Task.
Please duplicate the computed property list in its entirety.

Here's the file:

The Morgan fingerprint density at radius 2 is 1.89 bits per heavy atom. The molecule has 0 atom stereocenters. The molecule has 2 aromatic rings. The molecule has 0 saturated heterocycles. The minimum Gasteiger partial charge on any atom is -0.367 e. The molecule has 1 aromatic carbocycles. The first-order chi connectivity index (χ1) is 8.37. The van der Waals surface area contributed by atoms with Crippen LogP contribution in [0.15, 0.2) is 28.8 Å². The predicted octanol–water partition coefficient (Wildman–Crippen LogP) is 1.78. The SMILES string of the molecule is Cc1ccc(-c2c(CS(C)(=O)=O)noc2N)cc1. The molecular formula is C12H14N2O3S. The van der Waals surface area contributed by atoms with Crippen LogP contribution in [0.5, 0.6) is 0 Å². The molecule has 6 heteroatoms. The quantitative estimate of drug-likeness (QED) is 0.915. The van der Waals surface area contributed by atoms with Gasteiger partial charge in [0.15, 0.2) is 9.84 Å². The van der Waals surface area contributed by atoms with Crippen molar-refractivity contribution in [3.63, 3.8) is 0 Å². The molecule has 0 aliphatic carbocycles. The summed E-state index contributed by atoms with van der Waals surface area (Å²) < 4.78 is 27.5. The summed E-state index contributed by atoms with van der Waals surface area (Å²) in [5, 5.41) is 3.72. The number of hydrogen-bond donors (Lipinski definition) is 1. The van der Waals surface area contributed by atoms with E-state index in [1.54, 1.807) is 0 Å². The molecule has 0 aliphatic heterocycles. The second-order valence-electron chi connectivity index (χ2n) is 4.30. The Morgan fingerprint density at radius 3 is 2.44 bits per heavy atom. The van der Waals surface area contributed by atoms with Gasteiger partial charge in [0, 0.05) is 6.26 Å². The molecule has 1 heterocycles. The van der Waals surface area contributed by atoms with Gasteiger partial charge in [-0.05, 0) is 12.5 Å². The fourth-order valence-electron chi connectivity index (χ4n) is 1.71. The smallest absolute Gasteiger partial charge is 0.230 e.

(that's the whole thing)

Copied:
The Morgan fingerprint density at radius 2 is 1.89 bits per heavy atom. The molecule has 0 atom stereocenters. The molecule has 2 aromatic rings. The molecule has 0 saturated heterocycles. The minimum Gasteiger partial charge on any atom is -0.367 e. The molecule has 1 aromatic carbocycles. The first-order chi connectivity index (χ1) is 8.37. The van der Waals surface area contributed by atoms with Crippen LogP contribution in [0.15, 0.2) is 28.8 Å². The predicted octanol–water partition coefficient (Wildman–Crippen LogP) is 1.78. The SMILES string of the molecule is Cc1ccc(-c2c(CS(C)(=O)=O)noc2N)cc1. The molecular formula is C12H14N2O3S. The van der Waals surface area contributed by atoms with Crippen LogP contribution in [0.5, 0.6) is 0 Å². The molecule has 6 heteroatoms. The quantitative estimate of drug-likeness (QED) is 0.915. The van der Waals surface area contributed by atoms with Gasteiger partial charge in [0.15, 0.2) is 9.84 Å². The van der Waals surface area contributed by atoms with Crippen molar-refractivity contribution in [3.63, 3.8) is 0 Å². The molecule has 0 aliphatic carbocycles. The summed E-state index contributed by atoms with van der Waals surface area (Å²) < 4.78 is 27.5. The summed E-state index contributed by atoms with van der Waals surface area (Å²) in [5, 5.41) is 3.72. The number of hydrogen-bond donors (Lipinski definition) is 1. The van der Waals surface area contributed by atoms with E-state index in [1.54, 1.807) is 0 Å². The molecule has 0 aliphatic heterocycles. The second-order valence-electron chi connectivity index (χ2n) is 4.30. The Morgan fingerprint density at radius 3 is 2.44 bits per heavy atom. The van der Waals surface area contributed by atoms with Gasteiger partial charge in [0, 0.05) is 6.26 Å². The molecule has 1 heterocycles. The van der Waals surface area contributed by atoms with Gasteiger partial charge in [-0.05, 0) is 12.5 Å². The fourth-order valence-electron chi connectivity index (χ4n) is 1.71. The smallest absolute Gasteiger partial charge is 0.230 e.